SING THEM HOME by Stephanie Kallos

This is a saga, a sweeping family story that lodges in your marrow, the kind of story that makes you smile, laugh, weep, snort, chortle, sing, spread your arms wide and lay your heart wide open.

With flavors tender, ribald, ironical, farcical, tragic, magical, and wondrous, Sing Them Home narrates an epic story of a family emotionally disrupted by the disappearance of their mother (and wife), Hope, in a Nebraska tornado of 1978. Hope was swept up, along with her Singer sewing machine and a Steinway piano, but she never came down. Due to the absence of her remains, all that stands in the graveyard is her cenotaph.

March 27, 2011 · Judi Clark · No Comments
Tags: , , , , , ,  · Posted in: 2011 Favorites, Contemporary, Family Matters, Literary, Reading Guide, US Midwest

THE TARTARUS HOUSE ON CRAB by George Szanto

Jack Tartarus comes to his family house on Crab bent on destruction. What follows instead is a reconstruction of his life on this small island near Vancouver, a reuniting of family and neighbors, a closer understanding of those who have died, and the forging of new bonds.

March 16, 2011 · Judi Clark · No Comments
Tags: ,  · Posted in: Canada, Contemporary, Drift-of-Life, Family Matters

THE TIGER’S WIFE by Tea Obreht

This spectacular debut novel by the talented Téa Obreht, is narrated mostly through the voice of young Natalia Stefanovi. Shortly after the novel opens, we learn that Natalia has followed in her grandfather’s footsteps and studied medicine. Just recently done with medical school, she has taken on a volunteer assignment to inoculate children in an orphanage in a small seaside village called Brejevina. The book is set in a war-ravaged country in the Balkans, quite possibly Obreht’s native Croatia. Brejevina, Natalia explains, “is forty kilometers east of the new border.”

March 10, 2011 · Judi Clark · No Comments
Tags: , , ,  · Posted in: 2011 Favorites, Allegory/Fable, Balkans, Debut Novel

A WIDOW’S STORY by Joyce Carol Oates

This is perhaps the bravest book I’ve ever read. It is searingly personal, raw and and stark. It portrays its creator, the author, in a relief, almost without exception, that is equally painful and tragic. There is no turning away, no place the writer hides–and consequently little relief afforded the reader. There she is, the new widow, Joyce Carol Smith–the persona behind the writer Joyce Carol Oates–struggling to stay alive amidst blinding grief, as revealed in a journey the destination of which is unsure.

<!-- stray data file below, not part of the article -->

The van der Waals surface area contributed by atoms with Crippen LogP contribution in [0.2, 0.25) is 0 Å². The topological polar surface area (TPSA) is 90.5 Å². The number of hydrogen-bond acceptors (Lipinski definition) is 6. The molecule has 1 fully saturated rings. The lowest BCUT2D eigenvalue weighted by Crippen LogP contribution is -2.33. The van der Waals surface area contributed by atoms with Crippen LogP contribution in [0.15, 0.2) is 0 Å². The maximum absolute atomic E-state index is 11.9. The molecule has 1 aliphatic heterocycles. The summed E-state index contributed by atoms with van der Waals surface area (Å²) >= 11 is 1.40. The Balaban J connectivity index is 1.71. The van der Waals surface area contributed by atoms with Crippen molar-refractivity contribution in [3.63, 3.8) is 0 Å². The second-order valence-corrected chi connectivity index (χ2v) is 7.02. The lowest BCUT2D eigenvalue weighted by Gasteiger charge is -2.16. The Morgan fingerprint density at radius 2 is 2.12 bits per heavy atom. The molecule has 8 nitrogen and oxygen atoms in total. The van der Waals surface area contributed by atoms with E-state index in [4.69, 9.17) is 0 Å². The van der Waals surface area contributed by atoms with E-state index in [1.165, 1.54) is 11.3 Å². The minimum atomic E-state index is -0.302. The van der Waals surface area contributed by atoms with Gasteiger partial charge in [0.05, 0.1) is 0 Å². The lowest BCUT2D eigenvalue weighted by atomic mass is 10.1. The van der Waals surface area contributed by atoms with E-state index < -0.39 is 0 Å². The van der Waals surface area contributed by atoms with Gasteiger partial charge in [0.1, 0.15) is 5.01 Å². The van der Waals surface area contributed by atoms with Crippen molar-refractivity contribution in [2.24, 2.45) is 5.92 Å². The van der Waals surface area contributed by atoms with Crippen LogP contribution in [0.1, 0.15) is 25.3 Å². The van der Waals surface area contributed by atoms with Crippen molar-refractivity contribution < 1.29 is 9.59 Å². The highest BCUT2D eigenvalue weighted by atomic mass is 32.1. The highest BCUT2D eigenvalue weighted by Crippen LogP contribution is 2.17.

February 15, 2011 · Judi Clark · No Comments
Tags: , , , ,  · Posted in: 2011 Favorites, Non-fiction, y Award Winning Author

THE MEMORY OF LOVE by Aminatta Forna

Incalculable grief cleaves to profound love in this elaborate, helical tapestry of a besieged people in postwar Freetown, Sierra Leone. Interlacing two primary periods of violent upheaval, author Aminatta Forna renders a scarred nation of people with astonishing grace and poise–an unforgettable portrait of open wounds and closed mouths, of broken hearts and fractured spirits, woven into a stunning evocation of recurrence and redemption, loss and tender reconciliation. Forna mines a filament of hope from resigned fatalism, from the devastation of a civil war that claimed 50,000 lives and displaced 2.5 million people. Those that survived felt hollowed out, living with an uneasy peace.

February 14, 2011 · Judi Clark · No Comments
Tags: , , , , , , , ,  · Posted in: 2011 Favorites, Africa, Commonwealth Prize, World Lit, y Award Winning Author

THE ILLUMINATION by Kevin Brockmeier

Many believe that in today’s tortured times, humanity is mortally wounded. What if our pain manifested itself as visible light, and what if that pain was the most beautiful thing about us? What if the pain would cease and the light would radiate from us all?

In Kevin Brockmeier’s incandescent novel, his characters struggle to adapt to a new way of experiencing pain and loss and indeed, life itself. The author employs overlapping, fable-like narratives starting with Carol Ann whole life “seemed like one long litany of wounds.” Carol Ann had “known days of happiness and beauty, rate moments of motionless wonder, but trying to relive them was like looking out the window at night from a partially lit room.”

February 3, 2011 · Judi Clark · One Comment
Tags:  · Posted in: Allegory/Fable, Contemporary, Reading Guide, Speculative (Beyond Reality)